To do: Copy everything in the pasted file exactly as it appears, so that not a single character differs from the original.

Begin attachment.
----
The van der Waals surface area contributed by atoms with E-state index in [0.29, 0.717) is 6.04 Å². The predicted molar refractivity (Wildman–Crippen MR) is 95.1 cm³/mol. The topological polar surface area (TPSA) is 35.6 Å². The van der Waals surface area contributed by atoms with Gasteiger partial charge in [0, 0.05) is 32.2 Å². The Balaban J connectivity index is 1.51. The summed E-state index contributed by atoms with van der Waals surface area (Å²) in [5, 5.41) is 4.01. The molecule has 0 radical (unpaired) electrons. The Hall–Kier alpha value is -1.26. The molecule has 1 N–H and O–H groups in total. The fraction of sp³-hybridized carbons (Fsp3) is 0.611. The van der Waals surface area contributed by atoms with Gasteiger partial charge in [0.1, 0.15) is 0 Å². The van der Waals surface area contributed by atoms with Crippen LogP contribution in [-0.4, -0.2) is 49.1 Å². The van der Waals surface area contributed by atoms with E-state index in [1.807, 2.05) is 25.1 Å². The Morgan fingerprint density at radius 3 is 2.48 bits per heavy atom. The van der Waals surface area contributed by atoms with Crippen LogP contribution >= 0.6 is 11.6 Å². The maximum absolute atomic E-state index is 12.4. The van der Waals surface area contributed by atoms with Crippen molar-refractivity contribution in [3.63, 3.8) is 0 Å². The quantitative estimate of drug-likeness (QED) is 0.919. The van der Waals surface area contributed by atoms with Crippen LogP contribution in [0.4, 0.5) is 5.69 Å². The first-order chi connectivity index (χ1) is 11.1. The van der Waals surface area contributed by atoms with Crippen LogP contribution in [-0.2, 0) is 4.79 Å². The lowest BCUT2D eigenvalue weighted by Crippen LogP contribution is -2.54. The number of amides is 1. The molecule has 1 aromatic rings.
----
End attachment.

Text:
The van der Waals surface area contributed by atoms with E-state index in [0.29, 0.717) is 6.04 Å². The predicted molar refractivity (Wildman–Crippen MR) is 95.1 cm³/mol. The topological polar surface area (TPSA) is 35.6 Å². The van der Waals surface area contributed by atoms with Gasteiger partial charge in [0, 0.05) is 32.2 Å². The Balaban J connectivity index is 1.51. The summed E-state index contributed by atoms with van der Waals surface area (Å²) in [5, 5.41) is 4.01. The molecule has 0 radical (unpaired) electrons. The Hall–Kier alpha value is -1.26. The molecule has 1 N–H and O–H groups in total. The fraction of sp³-hybridized carbons (Fsp3) is 0.611. The van der Waals surface area contributed by atoms with Gasteiger partial charge in [0.1, 0.15) is 0 Å². The van der Waals surface area contributed by atoms with Crippen LogP contribution in [-0.4, -0.2) is 49.1 Å². The van der Waals surface area contributed by atoms with E-state index in [1.807, 2.05) is 25.1 Å². The Morgan fingerprint density at radius 3 is 2.48 bits per heavy atom. The van der Waals surface area contributed by atoms with Crippen LogP contribution >= 0.6 is 11.6 Å². The maximum absolute atomic E-state index is 12.4. The van der Waals surface area contributed by atoms with Crippen molar-refractivity contribution in [3.63, 3.8) is 0 Å². The quantitative estimate of drug-likeness (QED) is 0.919. The van der Waals surface area contributed by atoms with Crippen LogP contribution in [0.4, 0.5) is 5.69 Å². The first-order chi connectivity index (χ1) is 11.1. The van der Waals surface area contributed by atoms with Crippen LogP contribution in [-0.2, 0) is 4.79 Å². The lowest BCUT2D eigenvalue weighted by Crippen LogP contribution is -2.54. The number of amides is 1. The molecule has 1 aromatic rings.